We can expect proposals in the coming weeks aiming for a domestic economic surge, putting Americans back to work. But Americans should be wary of four types of proposals:
- Ones not designed to kick in before a 2013 inaugural address.
Politicians and Voters of All Stripes Support Public-Private Partnerships
Disagreements obviously still exist. An example, though: U.S. Congresswoman Michele Bachmann (R-Minn.), the Tea Party leader, champions the bipartisan public-private partnership bridge project linking Minnesota and Wisconsin, the St. Croix River Crossing, together with Senator Al Franken (D-Minn.), Senator Amy Klobuchar (D-Minn.), Senator Ron Johnson (R-Wis.), Senator Herb Kohl (D-Wis.), U.S. Representative Chip Cravaack (R-Minn.), U.S. Representative Sean Duffy (R-Wis.) and U.S. Ronald Kind (D-Wiss.).
A recent Rockefeller Foundation survey found that 78 percent of all voters support increased public-private partnerships, including 85 percent of Republicans, 84 percent of conservatives, 80 percent of Tea Party supporters, 79 percent of liberals, 78 percent of democrats, 77 percent of moderates, 73 percent of independents, 80 percent of Midwesterners, 79 percent of Southerners, 79 percent of Northeasterns and 75 percent of Westerners. Across the board, a majority of each group favors a National Infrastructure Bank to move this private capital into projects. President Barack Obama, former Alaska Governor Sarah Palin, Warren Buffet and David Koch all favor partnerships.
The Daily, Rupert Murdoch's iPad newspaper, developed with Apple's Steve Jobs, recently published a piece, "Building Consensus: An Infrastructure Bank Is an Idea that Everyone Can Apparently Get Behind," explaining the business case for the proposed National Infrastructure Bank. The idea has broad support, even if we differ -- often sharply -- on specific projects.
The Most Business-Friendly Bipartisan P3 Proposals on the Table
Not all proposals to bring private capital off the sidelines and into our real economy will be equally effective. A multi-sector bank would benefit the entire country. A transportation bank, just like TIFIA, would only benefit a dozen or so states. Most states either don't have a need for that private transportation money or can't compete for federal support effectively.
Many states focus largely on energy or water, where their needs are the greatest. Here is a graphic to give a general sense of which states are competing for federal money in this area. We should be wary of looking for state miracles. States are not lone wolves; they are partners with the federal government. Just look at Texas on the chart: it uses federal leveraging support in order to attract large-scale private investment.
Moreover, if we're trying to bring more private capital to bear on our infrastructure crisis, why shut out investors wanting to help us meet our waste water or energy needs?
The desalination plant at Fort Bliss in El Paso, Tex. fuels folks in El Paso and on the defense base itself. Gamesa Technology manufactures clean energy in its Fairless Hills plant in Pennsylvania, creating orders for steel and concrete. Similar things are happening in Surprise, Ariz.; Cleveland, Tenn.; Columbus, Miss.; and elsewhere. The Coskata cellulosic ethanol plant in Greene County, Ala. reduces dependency on foreign oil.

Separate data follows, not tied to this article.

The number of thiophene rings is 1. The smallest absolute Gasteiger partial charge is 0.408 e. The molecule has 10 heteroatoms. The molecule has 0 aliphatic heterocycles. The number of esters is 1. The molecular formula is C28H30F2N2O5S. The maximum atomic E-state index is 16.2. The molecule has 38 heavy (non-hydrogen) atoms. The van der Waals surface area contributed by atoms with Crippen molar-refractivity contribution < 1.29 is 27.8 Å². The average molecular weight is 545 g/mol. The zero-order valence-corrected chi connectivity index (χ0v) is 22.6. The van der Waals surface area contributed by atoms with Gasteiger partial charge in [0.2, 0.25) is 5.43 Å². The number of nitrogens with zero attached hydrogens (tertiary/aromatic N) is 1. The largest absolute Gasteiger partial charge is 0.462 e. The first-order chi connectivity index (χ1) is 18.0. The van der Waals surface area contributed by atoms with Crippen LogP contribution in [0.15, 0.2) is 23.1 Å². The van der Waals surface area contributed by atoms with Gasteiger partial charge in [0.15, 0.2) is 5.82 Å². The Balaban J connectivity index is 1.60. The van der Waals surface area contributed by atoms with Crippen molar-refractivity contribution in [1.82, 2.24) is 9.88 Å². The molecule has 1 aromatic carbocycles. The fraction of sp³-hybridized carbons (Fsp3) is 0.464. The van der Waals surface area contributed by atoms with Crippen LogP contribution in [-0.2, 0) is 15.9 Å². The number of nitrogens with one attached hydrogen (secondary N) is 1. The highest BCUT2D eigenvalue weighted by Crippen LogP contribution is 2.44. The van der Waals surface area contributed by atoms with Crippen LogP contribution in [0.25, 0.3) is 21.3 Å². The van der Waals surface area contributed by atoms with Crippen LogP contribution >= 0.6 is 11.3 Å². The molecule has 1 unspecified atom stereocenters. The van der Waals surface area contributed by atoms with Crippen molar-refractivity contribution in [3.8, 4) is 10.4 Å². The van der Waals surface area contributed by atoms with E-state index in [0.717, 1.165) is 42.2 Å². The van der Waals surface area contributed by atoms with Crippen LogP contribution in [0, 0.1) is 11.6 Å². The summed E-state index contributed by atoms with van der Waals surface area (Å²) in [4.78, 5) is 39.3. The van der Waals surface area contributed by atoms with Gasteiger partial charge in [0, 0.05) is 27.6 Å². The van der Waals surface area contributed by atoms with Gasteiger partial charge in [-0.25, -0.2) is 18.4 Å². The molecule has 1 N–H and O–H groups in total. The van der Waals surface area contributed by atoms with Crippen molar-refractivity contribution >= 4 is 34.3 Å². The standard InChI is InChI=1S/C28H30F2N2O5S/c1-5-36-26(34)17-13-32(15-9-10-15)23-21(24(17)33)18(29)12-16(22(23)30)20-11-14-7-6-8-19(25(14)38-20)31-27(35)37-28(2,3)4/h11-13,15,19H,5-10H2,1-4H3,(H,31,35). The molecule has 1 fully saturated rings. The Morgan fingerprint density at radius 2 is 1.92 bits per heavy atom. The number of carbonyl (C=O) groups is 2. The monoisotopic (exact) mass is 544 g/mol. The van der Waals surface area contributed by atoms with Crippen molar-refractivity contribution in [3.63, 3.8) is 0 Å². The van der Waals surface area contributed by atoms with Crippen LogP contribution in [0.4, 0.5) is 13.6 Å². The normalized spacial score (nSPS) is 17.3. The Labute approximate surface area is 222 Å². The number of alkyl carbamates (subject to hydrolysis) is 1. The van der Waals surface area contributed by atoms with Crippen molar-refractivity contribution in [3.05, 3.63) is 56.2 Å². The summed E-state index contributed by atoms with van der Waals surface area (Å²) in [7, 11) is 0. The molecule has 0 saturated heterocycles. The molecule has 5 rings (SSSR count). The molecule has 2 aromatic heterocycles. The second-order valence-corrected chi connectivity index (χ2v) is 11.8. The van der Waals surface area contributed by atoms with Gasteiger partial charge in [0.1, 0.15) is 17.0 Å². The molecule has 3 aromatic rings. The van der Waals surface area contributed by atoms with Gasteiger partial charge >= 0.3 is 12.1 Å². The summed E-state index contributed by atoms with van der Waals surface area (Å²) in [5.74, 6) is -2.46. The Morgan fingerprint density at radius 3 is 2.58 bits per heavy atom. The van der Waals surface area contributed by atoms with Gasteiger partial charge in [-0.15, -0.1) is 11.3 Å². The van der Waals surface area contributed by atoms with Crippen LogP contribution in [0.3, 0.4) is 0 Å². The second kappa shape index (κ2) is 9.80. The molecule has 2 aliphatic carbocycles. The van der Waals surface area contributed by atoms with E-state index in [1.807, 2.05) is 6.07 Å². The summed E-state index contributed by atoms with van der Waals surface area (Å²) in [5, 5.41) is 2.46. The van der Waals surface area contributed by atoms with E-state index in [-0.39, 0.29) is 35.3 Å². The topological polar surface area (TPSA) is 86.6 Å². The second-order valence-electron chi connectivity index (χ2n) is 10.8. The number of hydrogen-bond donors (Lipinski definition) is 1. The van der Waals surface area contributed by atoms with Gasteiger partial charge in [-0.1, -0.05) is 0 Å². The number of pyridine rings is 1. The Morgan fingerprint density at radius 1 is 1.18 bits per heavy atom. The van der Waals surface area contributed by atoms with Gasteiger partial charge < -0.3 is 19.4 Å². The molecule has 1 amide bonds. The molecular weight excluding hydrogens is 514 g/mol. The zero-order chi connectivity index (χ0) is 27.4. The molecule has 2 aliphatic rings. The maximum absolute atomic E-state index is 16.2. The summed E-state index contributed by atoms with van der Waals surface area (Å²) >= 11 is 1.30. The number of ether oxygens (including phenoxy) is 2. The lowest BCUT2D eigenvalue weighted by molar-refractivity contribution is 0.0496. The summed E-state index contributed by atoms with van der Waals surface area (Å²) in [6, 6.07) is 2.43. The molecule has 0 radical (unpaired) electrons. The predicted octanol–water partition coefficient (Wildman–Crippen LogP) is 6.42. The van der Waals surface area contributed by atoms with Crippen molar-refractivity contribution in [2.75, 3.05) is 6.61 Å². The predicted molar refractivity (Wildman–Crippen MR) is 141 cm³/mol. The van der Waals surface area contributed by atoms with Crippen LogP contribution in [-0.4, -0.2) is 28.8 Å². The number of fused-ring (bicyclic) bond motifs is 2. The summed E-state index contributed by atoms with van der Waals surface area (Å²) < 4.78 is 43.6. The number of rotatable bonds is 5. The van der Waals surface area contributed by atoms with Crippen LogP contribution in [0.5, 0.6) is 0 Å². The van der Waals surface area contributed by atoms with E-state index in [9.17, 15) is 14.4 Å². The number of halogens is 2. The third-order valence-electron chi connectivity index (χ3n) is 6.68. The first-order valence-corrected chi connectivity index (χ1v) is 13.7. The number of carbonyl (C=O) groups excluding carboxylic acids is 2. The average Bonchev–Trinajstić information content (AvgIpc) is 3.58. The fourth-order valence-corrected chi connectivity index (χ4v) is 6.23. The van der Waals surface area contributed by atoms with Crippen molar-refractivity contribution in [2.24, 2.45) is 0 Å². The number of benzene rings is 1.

Transportation-only bank proposals appeal to our wish to increase the pie of capital, but they do not appreciate how leverage and private finance actually work. It's why we should stay away from the single-party proposals, like the Democratic Senate (Lautenberg/Rockefeller) and Republican House (Mica).
The multi-sector bipartisan vehicle proposed by Senators Kerry (D-Mass.), Hutchison (R-Tex.), Graham (R-S.C.) and Warner (D-Va.) makes more finance sense. Neal Peirce's Citiwire column explains some key reasons: it is a step toward making better use of public-private partnerships, although we must supplement it with something to increase the pie of available finance for social infrastructure, health and human services, mining, oil and gas and renewables.
Catalyzing Private Investment at the Start of 2012, Not the Inaugural Speech of 2013
We will issue a set of materials shortly showing what projects and sectors will be impacted by a National Infrastructure Bank. We are now working with several members of Congress on identifying the most suited projects for a National Infrastructure Bank and public-private partnerships.
Unlike most commentators, my view is that an Infrastructure Bank is not suited to high-speed rail. Instead, an Infrastructure Bank can get a lot of water and energy projects done straight away, as well as manageable transportation ones. It can supplement programs, such as TIFIA, that have limited reach.
A workable National Infrastructure Bank could be online early in the new year, and lending. The immediate beneficiaries are likely to be states looking to invest in projects that make water, energy and transportation cheaper, so that manufacturers repatriate more factories and jobs because the cost of doing business is competitive.
We lost American factories over the last several decades because our competitors used banks to do just that. India, for instance, built out its water and energy in order to attract Intel's chip fabrication to their shores. Some U.S. states are learning this lesson and effectively competing for factories and jobs.
An Infrastructure Bank and other public-private partnership initiatives can spur private investment in the physical, social, health and human services, traditional and renewable energy, and mining projects necessary to power and feed factories -- creating jobs.